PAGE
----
Republican U.S. Senator Susan Collins of ME said on Sunday that she has extreme reservations about the Senate health-care bill.
"That's not true, and that is not fair". President Donald Trump is waiting, eager to deliver on a campaign promise to repeal the law.
Trump bemoaned the lack of help from Democrats on health care. For one thing, the Senate bill is created to buy a skimpier plan than the Affordable Care Act's credit scheme does ― specifically, a plan that pays only 58 percent of the typical person's medical expenses (roughly equivalent to a "bronze" plan in today's system) rather than one that pays 70 percent of the typical person's medical expenses (a "silver" plan in today's system).
The House bill would change Medicaid in two main ways.
Ron Johnson is one of the five GOP senators who have publicly declared they won't vote for the American Health Care Act as it's now written.
"I have very serious concerns about the bill", Collins said in an interview with ABC's This Week. I'm guessing there must be some enormous tax cuts for the wealthiest individuals and corporations in this bill that Republicans don't want the public to have time to ponder over.
As Trump and Obama joust over the fate of the bill, the current president disputed the notion of his Fox News interviewer that his predecessor is "leading the resistance" to his administration. In a Facebook post, the president warned that "this bill will do you harm". So, for example, I'm for 100 percent repeal, that's what I want.
Underscoring the sensitivity of the bill, Sen. Rob Portman of Ohio. It's beyond belief that a major political party would try to ram through legislation that fixes nothing, hurts so many and benefits so few.
"Right now there are 2.6 million uninsured poor adults in states that haven't expanded Medicaid". "But we won't get one Democratic vote - not one". "I think this really undermines any efforts that we might have in trying to curb the opioid epidemic". He said states should be free to abandon Obamacare and adopt their own models of health care.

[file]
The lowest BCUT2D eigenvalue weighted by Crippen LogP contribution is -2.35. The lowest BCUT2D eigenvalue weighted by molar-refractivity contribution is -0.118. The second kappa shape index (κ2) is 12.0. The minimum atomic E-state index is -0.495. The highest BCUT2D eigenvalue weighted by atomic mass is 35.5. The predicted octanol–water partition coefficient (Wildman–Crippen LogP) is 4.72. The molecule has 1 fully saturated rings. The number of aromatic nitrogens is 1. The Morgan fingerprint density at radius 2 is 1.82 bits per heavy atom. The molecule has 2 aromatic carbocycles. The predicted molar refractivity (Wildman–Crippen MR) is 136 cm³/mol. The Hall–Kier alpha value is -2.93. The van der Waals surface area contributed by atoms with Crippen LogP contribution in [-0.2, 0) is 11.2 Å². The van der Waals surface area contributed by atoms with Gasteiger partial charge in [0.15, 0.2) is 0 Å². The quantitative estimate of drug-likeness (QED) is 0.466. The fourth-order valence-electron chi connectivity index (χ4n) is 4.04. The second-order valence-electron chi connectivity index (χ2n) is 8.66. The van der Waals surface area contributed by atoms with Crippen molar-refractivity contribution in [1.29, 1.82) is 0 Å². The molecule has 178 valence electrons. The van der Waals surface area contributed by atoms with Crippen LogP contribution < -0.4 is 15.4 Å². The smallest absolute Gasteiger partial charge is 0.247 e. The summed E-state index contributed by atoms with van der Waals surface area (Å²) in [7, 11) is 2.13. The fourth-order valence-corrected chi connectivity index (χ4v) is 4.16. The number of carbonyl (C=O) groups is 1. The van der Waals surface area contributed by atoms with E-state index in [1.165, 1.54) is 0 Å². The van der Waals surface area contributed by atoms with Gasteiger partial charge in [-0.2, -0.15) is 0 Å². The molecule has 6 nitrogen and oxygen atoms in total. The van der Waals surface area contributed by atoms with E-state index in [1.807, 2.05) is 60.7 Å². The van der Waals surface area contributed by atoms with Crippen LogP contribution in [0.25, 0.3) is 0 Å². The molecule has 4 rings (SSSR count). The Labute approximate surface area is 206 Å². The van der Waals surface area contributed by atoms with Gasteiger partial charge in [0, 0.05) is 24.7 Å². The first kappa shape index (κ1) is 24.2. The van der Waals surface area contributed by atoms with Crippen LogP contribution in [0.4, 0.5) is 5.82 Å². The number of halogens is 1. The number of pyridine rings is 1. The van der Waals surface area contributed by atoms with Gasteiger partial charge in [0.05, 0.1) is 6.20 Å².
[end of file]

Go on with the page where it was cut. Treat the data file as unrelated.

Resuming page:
"It's not that they're opposed", he said. When they did get around to talking about health care, they spent more time reviewing their complaints about Obamacare than discussing the new bill.
On Fox News, the first rule of the Senate health care bill is not to talk about it: Vox's Jeff Guo writes: According to the Pew Research Center, 40 percent of Trump voters named Fox News as their primary source of information about current events.
"Pennsylvania Gov. Tom Wolf slammed the bill: "#BCRA makes care worse for everyone".
The American Childhood Cancer Organization, a charitable group formed by parents, is mobilizing a small army of grass-roots lobbyists with the message that the Senate Republican bill, with its deep cuts in Medicaid, "will threaten the lives of children battling cancer".
Senate Majority Leader Mitch McConnell of Ky. walks on to the Senate floor on Capitol Hill in Washington, Thursday, June 22, 2017, following a meeting with Senate Republicans on a health reform bill.
WASHINGTON (Reuters) - Republican Senator Susan Collins of ME said on Sunday she has extreme reservations about the U.S. Senate's healthcare overhaul and does not think it will be able to pass this week.
States would also be allowed - not required - to impose work requirements for Medicaid, although those requirements would not apply to pregnant women, the elderly or the disabled.
In the years since Obamacare's passage in 2010, the number of American children without insurance has sunk rapidly.
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